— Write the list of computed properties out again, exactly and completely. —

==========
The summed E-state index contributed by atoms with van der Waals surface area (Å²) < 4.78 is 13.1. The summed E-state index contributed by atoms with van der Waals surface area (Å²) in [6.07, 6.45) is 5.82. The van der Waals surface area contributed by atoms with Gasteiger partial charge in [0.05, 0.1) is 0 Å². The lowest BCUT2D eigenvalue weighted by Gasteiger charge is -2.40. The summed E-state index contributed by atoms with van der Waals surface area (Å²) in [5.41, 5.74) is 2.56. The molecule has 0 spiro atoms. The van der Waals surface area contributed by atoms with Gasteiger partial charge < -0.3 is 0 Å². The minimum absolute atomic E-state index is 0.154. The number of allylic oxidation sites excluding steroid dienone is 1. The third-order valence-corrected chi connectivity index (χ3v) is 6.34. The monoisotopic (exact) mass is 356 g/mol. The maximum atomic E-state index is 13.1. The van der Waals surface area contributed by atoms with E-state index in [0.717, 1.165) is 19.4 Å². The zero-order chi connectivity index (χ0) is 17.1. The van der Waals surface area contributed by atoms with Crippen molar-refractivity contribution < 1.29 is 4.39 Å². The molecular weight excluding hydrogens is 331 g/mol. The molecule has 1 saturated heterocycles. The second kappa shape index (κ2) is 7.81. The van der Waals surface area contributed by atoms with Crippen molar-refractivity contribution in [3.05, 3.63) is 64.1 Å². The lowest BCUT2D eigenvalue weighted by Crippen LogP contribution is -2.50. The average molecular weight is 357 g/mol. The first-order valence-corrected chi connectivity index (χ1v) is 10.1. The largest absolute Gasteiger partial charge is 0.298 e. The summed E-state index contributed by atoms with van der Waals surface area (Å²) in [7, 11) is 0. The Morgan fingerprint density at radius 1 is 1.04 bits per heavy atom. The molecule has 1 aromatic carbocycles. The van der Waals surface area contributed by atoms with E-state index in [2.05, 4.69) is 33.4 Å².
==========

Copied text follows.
The summed E-state index contributed by atoms with van der Waals surface area (Å²) < 4.78 is 13.1. The summed E-state index contributed by atoms with van der Waals surface area (Å²) in [6.07, 6.45) is 5.82. The van der Waals surface area contributed by atoms with Gasteiger partial charge in [0.05, 0.1) is 0 Å². The lowest BCUT2D eigenvalue weighted by Gasteiger charge is -2.40. The summed E-state index contributed by atoms with van der Waals surface area (Å²) in [5.41, 5.74) is 2.56. The molecule has 0 spiro atoms. The van der Waals surface area contributed by atoms with Gasteiger partial charge < -0.3 is 0 Å². The minimum absolute atomic E-state index is 0.154. The number of allylic oxidation sites excluding steroid dienone is 1. The third-order valence-corrected chi connectivity index (χ3v) is 6.34. The monoisotopic (exact) mass is 356 g/mol. The maximum atomic E-state index is 13.1. The van der Waals surface area contributed by atoms with E-state index in [0.717, 1.165) is 19.4 Å². The zero-order chi connectivity index (χ0) is 17.1. The van der Waals surface area contributed by atoms with Crippen molar-refractivity contribution < 1.29 is 4.39 Å². The molecular weight excluding hydrogens is 331 g/mol. The molecule has 1 saturated heterocycles. The second kappa shape index (κ2) is 7.81. The van der Waals surface area contributed by atoms with Crippen molar-refractivity contribution in [3.05, 3.63) is 64.1 Å². The lowest BCUT2D eigenvalue weighted by Crippen LogP contribution is -2.50. The average molecular weight is 357 g/mol. The first-order valence-corrected chi connectivity index (χ1v) is 10.1. The largest absolute Gasteiger partial charge is 0.298 e. The summed E-state index contributed by atoms with van der Waals surface area (Å²) in [7, 11) is 0. The Morgan fingerprint density at radius 1 is 1.04 bits per heavy atom. The molecule has 1 aromatic carbocycles. The van der Waals surface area contributed by atoms with E-state index in [2.05, 4.69) is 33.4 Å².